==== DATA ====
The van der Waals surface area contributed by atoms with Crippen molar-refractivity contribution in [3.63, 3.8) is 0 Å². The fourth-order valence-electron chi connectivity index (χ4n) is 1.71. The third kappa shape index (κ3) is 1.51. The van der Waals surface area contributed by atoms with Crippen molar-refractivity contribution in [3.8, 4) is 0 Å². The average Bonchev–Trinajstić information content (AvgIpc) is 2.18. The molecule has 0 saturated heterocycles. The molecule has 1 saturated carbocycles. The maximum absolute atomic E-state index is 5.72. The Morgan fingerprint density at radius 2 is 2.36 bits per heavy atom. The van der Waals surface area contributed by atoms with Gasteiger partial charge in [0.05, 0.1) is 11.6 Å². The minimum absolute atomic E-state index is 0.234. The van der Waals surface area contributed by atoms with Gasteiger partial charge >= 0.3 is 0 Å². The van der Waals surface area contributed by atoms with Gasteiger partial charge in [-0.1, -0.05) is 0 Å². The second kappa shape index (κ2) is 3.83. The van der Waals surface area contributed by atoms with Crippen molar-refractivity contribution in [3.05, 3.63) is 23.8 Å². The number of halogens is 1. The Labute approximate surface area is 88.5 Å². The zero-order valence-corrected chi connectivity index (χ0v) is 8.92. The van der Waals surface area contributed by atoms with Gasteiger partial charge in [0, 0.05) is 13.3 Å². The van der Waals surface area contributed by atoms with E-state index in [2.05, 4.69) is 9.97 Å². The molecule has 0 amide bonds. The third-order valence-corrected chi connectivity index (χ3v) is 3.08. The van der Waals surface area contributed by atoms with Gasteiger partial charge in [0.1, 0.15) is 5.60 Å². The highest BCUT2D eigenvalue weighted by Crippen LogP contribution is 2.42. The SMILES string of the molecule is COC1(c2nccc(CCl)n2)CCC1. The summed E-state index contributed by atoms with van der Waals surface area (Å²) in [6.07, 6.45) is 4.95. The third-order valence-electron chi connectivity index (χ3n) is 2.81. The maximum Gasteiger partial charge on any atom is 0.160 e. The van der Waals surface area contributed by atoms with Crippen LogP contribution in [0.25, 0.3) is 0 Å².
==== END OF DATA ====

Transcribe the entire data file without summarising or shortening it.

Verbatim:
The van der Waals surface area contributed by atoms with Crippen molar-refractivity contribution in [3.63, 3.8) is 0 Å². The fourth-order valence-electron chi connectivity index (χ4n) is 1.71. The third kappa shape index (κ3) is 1.51. The van der Waals surface area contributed by atoms with Crippen molar-refractivity contribution in [3.8, 4) is 0 Å². The average Bonchev–Trinajstić information content (AvgIpc) is 2.18. The molecule has 0 saturated heterocycles. The molecule has 1 saturated carbocycles. The maximum absolute atomic E-state index is 5.72. The Morgan fingerprint density at radius 2 is 2.36 bits per heavy atom. The van der Waals surface area contributed by atoms with Gasteiger partial charge in [0.05, 0.1) is 11.6 Å². The minimum absolute atomic E-state index is 0.234. The van der Waals surface area contributed by atoms with Gasteiger partial charge >= 0.3 is 0 Å². The van der Waals surface area contributed by atoms with Gasteiger partial charge in [-0.1, -0.05) is 0 Å². The second kappa shape index (κ2) is 3.83. The van der Waals surface area contributed by atoms with Crippen molar-refractivity contribution in [3.05, 3.63) is 23.8 Å². The number of halogens is 1. The Labute approximate surface area is 88.5 Å². The zero-order valence-corrected chi connectivity index (χ0v) is 8.92. The van der Waals surface area contributed by atoms with Gasteiger partial charge in [0, 0.05) is 13.3 Å². The van der Waals surface area contributed by atoms with E-state index in [2.05, 4.69) is 9.97 Å². The molecule has 0 amide bonds. The third-order valence-corrected chi connectivity index (χ3v) is 3.08. The van der Waals surface area contributed by atoms with Gasteiger partial charge in [0.1, 0.15) is 5.60 Å². The highest BCUT2D eigenvalue weighted by Crippen LogP contribution is 2.42. The SMILES string of the molecule is COC1(c2nccc(CCl)n2)CCC1. The summed E-state index contributed by atoms with van der Waals surface area (Å²) in [6.07, 6.45) is 4.95. The third-order valence-electron chi connectivity index (χ3n) is 2.81. The maximum Gasteiger partial charge on any atom is 0.160 e. The van der Waals surface area contributed by atoms with Crippen LogP contribution in [0.25, 0.3) is 0 Å².